After a two-month battle on Capitol Hill, the Republican replacement for Obamacare didn’t pass – and that’s a good thing.

Speaker of the House Paul Ryan put forth his plan to replace Obamacare last month to no avail. There were both Democrats and Republicans who opposed the plan backed by President Donald Trump, titled the American Health Care Act (AHCA).

Although progressives and pro-liberty conservatives opposed the health care reform for different reasons, the opposition to Ryancare, as the legislation was coined, quickly became strong enough to stop the bill.

Despite Republicans controlling the majority of Congress, they weren’t able to unify behind a free market reform as soon as they had hoped.

The House Freedom Caucus opposed the AHCA because of its similarity to Obamacare. Members of the House Freedom Caucus lambasted the legislation as a Republican entitlement program that wasn’t a true free market solution.

Republican dissatisfaction with the legislation only strengthened the Democratic opposition, ultimately leading to the bill’s demise.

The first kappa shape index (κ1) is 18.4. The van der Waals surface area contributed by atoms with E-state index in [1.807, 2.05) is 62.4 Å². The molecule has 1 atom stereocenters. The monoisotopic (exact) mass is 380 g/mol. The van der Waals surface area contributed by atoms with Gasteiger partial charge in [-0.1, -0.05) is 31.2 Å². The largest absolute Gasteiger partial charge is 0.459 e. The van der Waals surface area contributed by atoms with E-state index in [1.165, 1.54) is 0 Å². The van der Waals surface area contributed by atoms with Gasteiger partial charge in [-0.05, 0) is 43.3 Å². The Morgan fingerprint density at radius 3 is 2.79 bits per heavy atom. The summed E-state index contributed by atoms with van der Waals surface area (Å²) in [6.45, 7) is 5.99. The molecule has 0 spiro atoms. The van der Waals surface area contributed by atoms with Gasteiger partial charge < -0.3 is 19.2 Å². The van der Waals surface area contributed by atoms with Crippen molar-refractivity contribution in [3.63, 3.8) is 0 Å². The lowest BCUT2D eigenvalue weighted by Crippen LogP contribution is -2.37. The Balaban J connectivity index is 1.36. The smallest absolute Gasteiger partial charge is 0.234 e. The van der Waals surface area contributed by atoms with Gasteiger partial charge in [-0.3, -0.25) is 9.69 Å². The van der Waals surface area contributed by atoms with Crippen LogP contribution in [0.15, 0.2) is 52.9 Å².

Democrats were emboldened to support universal health care, however, they did not put forth their own specific reforms. Although some in the progressive wing of the Democratic Party have called for a single payer healthcare system, it was clear that their main factor in unification was opposition to the Republican plan.

But the people still want a free market solution.

Pro-liberty groups such as Americans for Prosperity and FreedomWorks called on their networks to demand a no vote on the AHCA, and are in part credited for killing the bill.

Republicans have pushed campaigns on a repeal of Obamacare for years, having practically made “repeal and replace” the party slogan. Part of the libertarian and conservative narrative has been that the government shouldn’t be picking “winners and losers” in the healthcare industry, as critics of Obamacare and now Ryancare illustrate.

However, not all Republicans agree.

Some in the more moderate wing of the conservative movement were behind the AHCA, and even demanded that their colleagues in the House Freedom Caucus abandon their free market principles and support the legislation.

The party division on the right opened the floodgates of criticism for Democrats, who capitalized on the Republican division in an effort to prevent a full repeal of Obamacare.

Despite the drama in Washington, Americans are still feeling the financial repercussions of Obamacare.


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